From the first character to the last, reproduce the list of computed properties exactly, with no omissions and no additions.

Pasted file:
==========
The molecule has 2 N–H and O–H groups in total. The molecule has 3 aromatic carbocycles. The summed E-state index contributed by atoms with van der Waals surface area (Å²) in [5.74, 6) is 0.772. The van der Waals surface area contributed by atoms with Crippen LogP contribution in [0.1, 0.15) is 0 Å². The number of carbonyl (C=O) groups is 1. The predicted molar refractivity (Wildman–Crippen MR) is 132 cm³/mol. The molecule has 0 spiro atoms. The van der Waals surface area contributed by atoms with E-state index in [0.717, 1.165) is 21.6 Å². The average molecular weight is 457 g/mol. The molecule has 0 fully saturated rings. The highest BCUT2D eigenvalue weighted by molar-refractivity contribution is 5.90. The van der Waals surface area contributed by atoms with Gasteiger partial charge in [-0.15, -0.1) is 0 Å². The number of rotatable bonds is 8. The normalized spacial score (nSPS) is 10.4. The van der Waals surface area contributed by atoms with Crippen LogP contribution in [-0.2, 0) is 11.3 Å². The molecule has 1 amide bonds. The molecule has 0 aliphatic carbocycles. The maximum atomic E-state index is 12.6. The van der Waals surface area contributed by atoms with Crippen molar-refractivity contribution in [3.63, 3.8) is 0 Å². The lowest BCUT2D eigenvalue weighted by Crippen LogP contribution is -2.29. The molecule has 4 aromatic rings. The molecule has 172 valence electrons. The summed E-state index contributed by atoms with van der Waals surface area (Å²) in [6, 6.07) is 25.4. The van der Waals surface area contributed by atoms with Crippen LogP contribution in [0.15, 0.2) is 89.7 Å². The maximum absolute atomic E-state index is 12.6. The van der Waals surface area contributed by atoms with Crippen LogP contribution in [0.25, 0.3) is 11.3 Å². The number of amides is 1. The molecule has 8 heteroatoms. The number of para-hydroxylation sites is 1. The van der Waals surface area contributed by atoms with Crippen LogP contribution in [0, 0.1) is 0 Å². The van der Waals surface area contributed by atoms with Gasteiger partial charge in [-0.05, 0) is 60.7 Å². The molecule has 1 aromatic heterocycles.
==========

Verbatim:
The molecule has 2 N–H and O–H groups in total. The molecule has 3 aromatic carbocycles. The summed E-state index contributed by atoms with van der Waals surface area (Å²) in [5.74, 6) is 0.772. The van der Waals surface area contributed by atoms with Crippen LogP contribution in [0.1, 0.15) is 0 Å². The number of carbonyl (C=O) groups is 1. The predicted molar refractivity (Wildman–Crippen MR) is 132 cm³/mol. The molecule has 0 spiro atoms. The van der Waals surface area contributed by atoms with E-state index in [0.717, 1.165) is 21.6 Å². The average molecular weight is 457 g/mol. The molecule has 0 fully saturated rings. The highest BCUT2D eigenvalue weighted by molar-refractivity contribution is 5.90. The van der Waals surface area contributed by atoms with Gasteiger partial charge in [-0.15, -0.1) is 0 Å². The number of rotatable bonds is 8. The normalized spacial score (nSPS) is 10.4. The van der Waals surface area contributed by atoms with Crippen LogP contribution in [-0.2, 0) is 11.3 Å². The molecule has 1 amide bonds. The molecule has 0 aliphatic carbocycles. The maximum atomic E-state index is 12.6. The van der Waals surface area contributed by atoms with Crippen molar-refractivity contribution in [3.63, 3.8) is 0 Å². The lowest BCUT2D eigenvalue weighted by Crippen LogP contribution is -2.29. The molecule has 4 aromatic rings. The molecule has 172 valence electrons. The summed E-state index contributed by atoms with van der Waals surface area (Å²) in [6, 6.07) is 25.4. The van der Waals surface area contributed by atoms with Crippen LogP contribution in [0.15, 0.2) is 89.7 Å². The maximum absolute atomic E-state index is 12.6. The van der Waals surface area contributed by atoms with Crippen LogP contribution in [0.25, 0.3) is 11.3 Å². The number of amides is 1. The molecule has 8 heteroatoms. The number of para-hydroxylation sites is 1. The van der Waals surface area contributed by atoms with Crippen LogP contribution in [0, 0.1) is 0 Å². The van der Waals surface area contributed by atoms with Gasteiger partial charge in [-0.05, 0) is 60.7 Å². The molecule has 1 aromatic heterocycles.